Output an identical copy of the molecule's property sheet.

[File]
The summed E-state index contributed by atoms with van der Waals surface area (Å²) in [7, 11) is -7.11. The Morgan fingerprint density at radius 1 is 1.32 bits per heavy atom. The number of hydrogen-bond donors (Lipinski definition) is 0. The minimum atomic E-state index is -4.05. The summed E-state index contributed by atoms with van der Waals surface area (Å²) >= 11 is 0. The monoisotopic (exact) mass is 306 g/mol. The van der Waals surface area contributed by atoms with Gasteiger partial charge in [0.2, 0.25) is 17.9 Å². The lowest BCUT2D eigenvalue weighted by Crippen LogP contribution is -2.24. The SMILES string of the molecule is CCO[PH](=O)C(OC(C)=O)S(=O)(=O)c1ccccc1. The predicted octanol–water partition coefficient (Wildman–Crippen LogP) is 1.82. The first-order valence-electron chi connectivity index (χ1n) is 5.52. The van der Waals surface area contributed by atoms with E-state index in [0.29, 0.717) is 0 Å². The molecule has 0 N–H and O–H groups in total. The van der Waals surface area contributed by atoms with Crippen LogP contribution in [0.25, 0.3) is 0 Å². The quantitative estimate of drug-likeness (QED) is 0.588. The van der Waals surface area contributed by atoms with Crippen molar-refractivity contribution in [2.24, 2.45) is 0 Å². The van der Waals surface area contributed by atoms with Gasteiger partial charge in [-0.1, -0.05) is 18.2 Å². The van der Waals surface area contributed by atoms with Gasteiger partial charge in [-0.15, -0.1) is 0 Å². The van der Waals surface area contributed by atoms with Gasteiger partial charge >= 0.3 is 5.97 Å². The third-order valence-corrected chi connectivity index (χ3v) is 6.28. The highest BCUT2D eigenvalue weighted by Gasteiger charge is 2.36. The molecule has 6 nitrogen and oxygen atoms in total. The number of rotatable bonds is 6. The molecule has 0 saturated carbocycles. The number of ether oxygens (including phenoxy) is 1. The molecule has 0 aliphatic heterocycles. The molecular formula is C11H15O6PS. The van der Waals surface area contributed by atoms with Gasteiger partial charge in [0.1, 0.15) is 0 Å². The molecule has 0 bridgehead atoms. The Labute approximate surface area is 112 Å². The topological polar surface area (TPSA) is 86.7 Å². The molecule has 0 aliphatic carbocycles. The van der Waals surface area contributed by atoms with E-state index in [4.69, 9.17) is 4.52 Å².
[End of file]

The summed E-state index contributed by atoms with van der Waals surface area (Å²) in [7, 11) is -7.11. The Morgan fingerprint density at radius 1 is 1.32 bits per heavy atom. The number of hydrogen-bond donors (Lipinski definition) is 0. The minimum atomic E-state index is -4.05. The summed E-state index contributed by atoms with van der Waals surface area (Å²) >= 11 is 0. The monoisotopic (exact) mass is 306 g/mol. The van der Waals surface area contributed by atoms with Gasteiger partial charge in [0.2, 0.25) is 17.9 Å². The lowest BCUT2D eigenvalue weighted by Crippen LogP contribution is -2.24. The SMILES string of the molecule is CCO[PH](=O)C(OC(C)=O)S(=O)(=O)c1ccccc1. The predicted octanol–water partition coefficient (Wildman–Crippen LogP) is 1.82. The first-order valence-electron chi connectivity index (χ1n) is 5.52. The van der Waals surface area contributed by atoms with E-state index in [0.29, 0.717) is 0 Å². The molecule has 0 N–H and O–H groups in total. The van der Waals surface area contributed by atoms with Crippen LogP contribution in [0.25, 0.3) is 0 Å². The quantitative estimate of drug-likeness (QED) is 0.588. The van der Waals surface area contributed by atoms with Crippen molar-refractivity contribution in [2.24, 2.45) is 0 Å². The van der Waals surface area contributed by atoms with Gasteiger partial charge in [-0.1, -0.05) is 18.2 Å². The van der Waals surface area contributed by atoms with Gasteiger partial charge in [-0.15, -0.1) is 0 Å². The van der Waals surface area contributed by atoms with Gasteiger partial charge >= 0.3 is 5.97 Å². The third-order valence-corrected chi connectivity index (χ3v) is 6.28. The highest BCUT2D eigenvalue weighted by Gasteiger charge is 2.36. The molecule has 6 nitrogen and oxygen atoms in total. The number of rotatable bonds is 6. The molecule has 0 saturated carbocycles. The number of ether oxygens (including phenoxy) is 1. The molecule has 0 aliphatic heterocycles. The molecular formula is C11H15O6PS. The van der Waals surface area contributed by atoms with Gasteiger partial charge in [0.1, 0.15) is 0 Å². The molecule has 0 bridgehead atoms. The Labute approximate surface area is 112 Å². The topological polar surface area (TPSA) is 86.7 Å². The molecule has 0 aliphatic carbocycles. The van der Waals surface area contributed by atoms with E-state index in [4.69, 9.17) is 4.52 Å².